Lifeline (crisis support service)

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Lifeline
Lifeline Australia Logo.gif
Founded 16 March 1963 (1963-03-16)
Founder Reverend Dr Sir Alan Walker
Location
Area served
Australia
Product Telephone and Online Crisis Support
Key people
CEO: Jane Hayden:" ;
Chairman: John Brogden AM ;
National Patron:
Volunteers Over 11,000
Mission An Australia Free of Suicide
Website www.lifeline.org.au

Lifeline is a non-profit organisation that provides free, 24-hour Telephone Crisis Support service in Australia and New Zealand. Volunteer Crisis Supporters provide suicide prevention services, mental health support and emotional assistance, not only via telephone but face-to-face and online.

The telephone service can be accessed by calling 13 11 14 within Australia.

Telephone Crisis Support is provided via a network of Lifeline Centres maintained by trained volunteers and some paid staff. As at March 2012, there are more than 40 Lifeline Centres, spanning across 60 locations around Australia. About 11,000 volunteers deliver support services, while approx. 1,000 staff provide administration and fundraising co-ordination.

Lifeline receives more than 400,000 calls every year. In the 2009/2010 financial year, 449,946 telephone calls were taken.[1] In 2010/2011, Lifeline reported an income stream consisting of 26% from community support, 63% through government grants and 11% from other sources.[2] Income is then distributed to: service support (72%), fundraising and promotion (18%), and administration (10%).[2]

Some Lifeline Centres also provide other support services which may include face to face counselling, group support, assistance with food & utility bills, support for the elderly and frail, and related services.

Lifeline has over 260 retail outlets around the country which sell a variety of clothes, furniture and bric-a-brac. Some Lifeline Centres have a number of stores but not all Lifeline Centres have retail outlets

History[edit]

Lifeline was founded in Sydney, New South Wales in 1963 by the late Reverend Dr. Sir Alan Walker after a call from a distressed man who three days later took his own life. Determined not to let loneliness, isolation and anxiety be the cause of other deaths, Sir Alan launched a crisis line which initially operated out of the Methodist Central Mission.[3]

Lifeline Sydney was two years in planning and preparation, with 150 people attending a nine month training course to work at the Centre. A century old, dilapidated building owned by the Mission, on the fringes of downtown Sydney was renovated for the purposes of this new support centre. A staff of full-time employees was appointed to direct the work of these new telephone crisis support 'workers'. The Director General of Post and Telephone Services authorised that this crisis support service should be listed on the Emergency Page of the Telephone Directory and the phones were installed.[3]

March 1963 saw the opening of the first official Lifeline Centre. The initiative was well received with over 100 calls for help being answered on the first day. The first call came one minute after the lines were opened and the phones have never stopped ringing.

In January 1964, Lifeline was featured in an article in TIME magazine,[4] which helped lead to the establishment of similar services around the world.

The first international convention of Lifeline was held in Sydney in August 1966 to guide the development of Lifeline services and to establish quality standards, which led to the formation of Lifeline International.

In 1994 Lifeline transitioned the 24-hour telephone crisis support line to a single national priority 13 number (13 11 14).

In 2007 Lifeline introduced national call flow to the 24-hour service. This allowed Lifeline to begin flowing calls nationally over a wide area network, to be answered by the next available telephone support volunteer, anywhere in the country.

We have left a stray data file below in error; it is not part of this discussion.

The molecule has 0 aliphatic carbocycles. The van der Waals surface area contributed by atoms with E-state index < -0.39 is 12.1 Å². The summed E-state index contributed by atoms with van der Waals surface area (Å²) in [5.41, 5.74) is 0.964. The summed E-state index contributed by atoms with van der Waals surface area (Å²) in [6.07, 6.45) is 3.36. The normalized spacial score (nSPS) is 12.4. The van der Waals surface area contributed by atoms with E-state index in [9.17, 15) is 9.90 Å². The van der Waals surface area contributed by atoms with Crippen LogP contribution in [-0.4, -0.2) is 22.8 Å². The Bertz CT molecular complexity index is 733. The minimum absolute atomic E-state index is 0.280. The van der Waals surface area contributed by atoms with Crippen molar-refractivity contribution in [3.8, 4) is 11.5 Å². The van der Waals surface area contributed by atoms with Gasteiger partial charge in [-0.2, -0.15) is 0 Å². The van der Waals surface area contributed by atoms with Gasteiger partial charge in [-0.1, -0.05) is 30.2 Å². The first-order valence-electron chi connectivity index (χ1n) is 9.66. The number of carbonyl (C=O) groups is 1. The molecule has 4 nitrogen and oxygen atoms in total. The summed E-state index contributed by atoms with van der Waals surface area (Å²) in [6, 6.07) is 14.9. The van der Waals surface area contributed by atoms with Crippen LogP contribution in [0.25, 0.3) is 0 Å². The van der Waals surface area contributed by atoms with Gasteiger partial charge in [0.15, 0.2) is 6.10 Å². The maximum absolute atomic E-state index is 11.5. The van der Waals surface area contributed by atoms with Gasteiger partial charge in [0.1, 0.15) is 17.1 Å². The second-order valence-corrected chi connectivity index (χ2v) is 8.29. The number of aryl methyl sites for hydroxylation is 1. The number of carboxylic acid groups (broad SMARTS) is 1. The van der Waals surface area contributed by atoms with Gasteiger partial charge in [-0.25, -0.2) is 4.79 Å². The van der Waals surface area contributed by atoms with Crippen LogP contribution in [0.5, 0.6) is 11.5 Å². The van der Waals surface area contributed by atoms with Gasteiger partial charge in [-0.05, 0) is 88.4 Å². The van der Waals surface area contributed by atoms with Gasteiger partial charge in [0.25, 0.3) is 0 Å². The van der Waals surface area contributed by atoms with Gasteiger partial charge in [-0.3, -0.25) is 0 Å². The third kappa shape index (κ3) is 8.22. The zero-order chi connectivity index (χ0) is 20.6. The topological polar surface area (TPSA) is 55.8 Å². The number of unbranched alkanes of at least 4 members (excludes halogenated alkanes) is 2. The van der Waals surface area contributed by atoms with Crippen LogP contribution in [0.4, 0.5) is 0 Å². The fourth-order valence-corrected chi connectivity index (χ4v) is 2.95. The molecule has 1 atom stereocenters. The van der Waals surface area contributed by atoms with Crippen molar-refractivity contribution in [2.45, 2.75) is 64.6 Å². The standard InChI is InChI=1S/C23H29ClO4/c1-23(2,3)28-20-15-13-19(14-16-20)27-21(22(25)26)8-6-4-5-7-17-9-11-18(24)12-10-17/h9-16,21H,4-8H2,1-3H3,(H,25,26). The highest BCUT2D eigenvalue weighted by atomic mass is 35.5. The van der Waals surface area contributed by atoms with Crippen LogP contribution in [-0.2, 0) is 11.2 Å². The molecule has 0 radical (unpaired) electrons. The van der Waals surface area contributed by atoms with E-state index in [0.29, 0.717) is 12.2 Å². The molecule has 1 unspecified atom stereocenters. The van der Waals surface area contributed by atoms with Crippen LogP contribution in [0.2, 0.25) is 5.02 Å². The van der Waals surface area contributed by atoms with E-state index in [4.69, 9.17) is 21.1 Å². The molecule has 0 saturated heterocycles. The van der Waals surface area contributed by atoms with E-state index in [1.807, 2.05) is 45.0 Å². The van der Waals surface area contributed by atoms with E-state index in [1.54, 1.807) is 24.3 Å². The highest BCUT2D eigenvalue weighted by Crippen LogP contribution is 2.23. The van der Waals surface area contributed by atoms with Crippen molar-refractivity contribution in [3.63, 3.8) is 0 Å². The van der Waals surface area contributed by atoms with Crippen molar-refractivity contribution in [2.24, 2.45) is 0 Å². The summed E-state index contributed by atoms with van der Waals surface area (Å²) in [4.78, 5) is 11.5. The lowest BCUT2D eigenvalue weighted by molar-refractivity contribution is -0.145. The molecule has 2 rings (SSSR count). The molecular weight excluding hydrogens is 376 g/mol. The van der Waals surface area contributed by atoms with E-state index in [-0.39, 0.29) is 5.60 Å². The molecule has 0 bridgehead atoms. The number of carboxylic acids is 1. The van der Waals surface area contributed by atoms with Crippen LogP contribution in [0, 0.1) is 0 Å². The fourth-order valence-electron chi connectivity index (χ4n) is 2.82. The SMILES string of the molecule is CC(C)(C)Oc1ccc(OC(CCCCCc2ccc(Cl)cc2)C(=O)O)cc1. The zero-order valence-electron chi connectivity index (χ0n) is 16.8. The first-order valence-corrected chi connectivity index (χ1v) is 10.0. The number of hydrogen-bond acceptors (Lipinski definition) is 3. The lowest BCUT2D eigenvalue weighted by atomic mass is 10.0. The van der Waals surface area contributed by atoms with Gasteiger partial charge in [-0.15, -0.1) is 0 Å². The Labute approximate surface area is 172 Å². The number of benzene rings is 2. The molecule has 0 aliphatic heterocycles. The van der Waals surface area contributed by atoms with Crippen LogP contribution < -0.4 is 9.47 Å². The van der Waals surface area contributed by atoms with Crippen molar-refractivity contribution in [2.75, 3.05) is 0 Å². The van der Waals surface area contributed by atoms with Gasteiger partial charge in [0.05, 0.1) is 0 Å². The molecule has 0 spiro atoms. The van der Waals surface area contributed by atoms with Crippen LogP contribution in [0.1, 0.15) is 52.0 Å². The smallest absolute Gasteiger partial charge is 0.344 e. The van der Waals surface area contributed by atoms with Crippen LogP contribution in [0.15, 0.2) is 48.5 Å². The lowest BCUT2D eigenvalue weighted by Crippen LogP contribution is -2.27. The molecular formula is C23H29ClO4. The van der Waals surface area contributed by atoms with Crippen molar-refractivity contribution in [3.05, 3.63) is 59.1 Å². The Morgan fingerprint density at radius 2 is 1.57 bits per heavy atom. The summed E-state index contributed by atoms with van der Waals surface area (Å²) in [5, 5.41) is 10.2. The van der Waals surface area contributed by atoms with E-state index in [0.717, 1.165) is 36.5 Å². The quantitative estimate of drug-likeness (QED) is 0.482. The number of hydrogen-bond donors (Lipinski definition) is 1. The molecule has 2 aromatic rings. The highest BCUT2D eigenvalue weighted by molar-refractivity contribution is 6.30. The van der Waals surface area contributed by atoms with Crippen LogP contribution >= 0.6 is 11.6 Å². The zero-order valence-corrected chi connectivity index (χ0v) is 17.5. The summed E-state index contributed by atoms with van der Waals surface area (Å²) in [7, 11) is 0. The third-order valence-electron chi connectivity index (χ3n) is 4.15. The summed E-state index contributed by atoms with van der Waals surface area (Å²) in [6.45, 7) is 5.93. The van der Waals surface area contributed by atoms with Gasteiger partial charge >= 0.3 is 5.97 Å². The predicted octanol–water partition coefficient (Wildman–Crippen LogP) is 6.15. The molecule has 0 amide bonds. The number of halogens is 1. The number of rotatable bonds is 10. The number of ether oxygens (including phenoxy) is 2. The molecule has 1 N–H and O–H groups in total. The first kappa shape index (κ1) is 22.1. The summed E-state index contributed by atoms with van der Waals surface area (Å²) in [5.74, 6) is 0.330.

Key Facts[edit]

• Lifeline receives over one million contacts each year from help-seekers, via mediums such as telephone, web and face-to-face.[5]

• Lifeline's 24-hour crisis support line offers a confidential, non-judgemental service offered by trained telephone support volunteers[5]

• Somewhere in Australia a new call is made to Lifeline every 50 seconds[5]

• Lifeline answers around 1400 call a day in Australia[5]

• People, who call Lifeline's 24-hour crisis support line, call for a range of reasons including but not limited to: family and relationship concerns, crisis support, suicide prevention, matters relating to abuse and violence, support and information about drug and alcohol use and loneliness[5]

• Lifeline receives more than 50 calls a day from people are high risk of suicide[5]

• Lifeline is involved in all aspects of suicide prevention across a spectrum of care including early intervention, continuing care and postvention bereavement support[5]

• Lifeline provides access to a range of services such as suicide prevention support, self-help resources and mental health information, as well as a variety of programs specific to the needs of local communities[5]

• Lifeline relies on funding from the community through donations, fundraising and corporate partnerships[5]

• Approx 80% of Centre operating costs are funded by revenue raised from Lifeline's retail, book fairs and fundraising activities[5]

• Lifeline receives some government funding at both the national and state level, which goes towards specific programs and services[5]

• Lifeline has over 260 retail outlets around the country which sell a variety of clothes, furniture and bric-a-brac. Some Lifeline Centres have a number of stores but not all Lifeline Centres have retail outlets[5]

• Lifeline operates a free call donation line 1800 800 768, however people can donate securely via the national website www.lifeline.org.au[5]

• Lifeline is always in need of volunteers to work in telephone crisis support, in retail operations or to assist with fundraising efforts[5]

• Lifeline has over 11,000 dedicated volunteers who donate their time and skills to the organisation and to assist others. Around half of these volunteers work as telephone crisis support volunteers[5]

• Lifeline runs a National fundraising campaign – Stress Down Day around the end of July. The campaign is on 27 July in 2012 and encourages Australians reduce stress and have fun in return for a financial donation to Lifeline: for more information www.stressdown.org.au[5]

  • For many years, some Australian television stations signed off with an invitation for viewers to call Lifeline should they be in desperate need.

Locations[edit]

Australian Capital Territory: Lifeline Canberra

New South Wales: Broken Hill; Central Coast; Central West; Harbour to Hawkesbury; Macarthur; Mid Coast; Mountains to Murray; Newcastle & Hunter; North Coast; Northern Beaches; Northern Rivers; North West; South Coast; Sydney & Sutherland; Western Sydney

Northern Territory: Alice Springs; Darwin